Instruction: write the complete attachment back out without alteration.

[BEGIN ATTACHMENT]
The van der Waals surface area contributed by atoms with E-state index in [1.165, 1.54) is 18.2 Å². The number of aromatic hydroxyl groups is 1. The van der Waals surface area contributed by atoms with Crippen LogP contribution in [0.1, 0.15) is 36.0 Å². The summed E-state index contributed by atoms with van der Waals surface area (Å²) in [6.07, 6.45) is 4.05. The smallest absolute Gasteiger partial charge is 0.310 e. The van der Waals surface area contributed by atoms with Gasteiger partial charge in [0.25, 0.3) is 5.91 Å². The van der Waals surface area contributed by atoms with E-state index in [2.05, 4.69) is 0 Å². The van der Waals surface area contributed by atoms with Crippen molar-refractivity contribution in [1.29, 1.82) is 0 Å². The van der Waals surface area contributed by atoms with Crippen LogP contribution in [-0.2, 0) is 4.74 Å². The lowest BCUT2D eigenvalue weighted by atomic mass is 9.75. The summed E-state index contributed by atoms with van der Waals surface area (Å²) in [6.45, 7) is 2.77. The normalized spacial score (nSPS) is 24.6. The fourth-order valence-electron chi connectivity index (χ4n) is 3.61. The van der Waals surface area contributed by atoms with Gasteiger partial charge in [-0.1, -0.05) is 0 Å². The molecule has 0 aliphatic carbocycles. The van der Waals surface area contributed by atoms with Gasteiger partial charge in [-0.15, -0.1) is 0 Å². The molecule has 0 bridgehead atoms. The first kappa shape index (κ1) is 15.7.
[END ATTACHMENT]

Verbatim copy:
The van der Waals surface area contributed by atoms with E-state index in [1.165, 1.54) is 18.2 Å². The number of aromatic hydroxyl groups is 1. The van der Waals surface area contributed by atoms with Crippen LogP contribution in [0.1, 0.15) is 36.0 Å². The summed E-state index contributed by atoms with van der Waals surface area (Å²) in [6.07, 6.45) is 4.05. The smallest absolute Gasteiger partial charge is 0.310 e. The van der Waals surface area contributed by atoms with Gasteiger partial charge in [0.25, 0.3) is 5.91 Å². The van der Waals surface area contributed by atoms with E-state index in [2.05, 4.69) is 0 Å². The van der Waals surface area contributed by atoms with Crippen molar-refractivity contribution in [1.29, 1.82) is 0 Å². The van der Waals surface area contributed by atoms with Crippen LogP contribution in [-0.2, 0) is 4.74 Å². The lowest BCUT2D eigenvalue weighted by atomic mass is 9.75. The summed E-state index contributed by atoms with van der Waals surface area (Å²) in [6.45, 7) is 2.77. The normalized spacial score (nSPS) is 24.6. The fourth-order valence-electron chi connectivity index (χ4n) is 3.61. The van der Waals surface area contributed by atoms with Gasteiger partial charge in [-0.1, -0.05) is 0 Å². The molecule has 0 aliphatic carbocycles. The van der Waals surface area contributed by atoms with Gasteiger partial charge in [-0.15, -0.1) is 0 Å². The molecule has 0 bridgehead atoms. The first kappa shape index (κ1) is 15.7.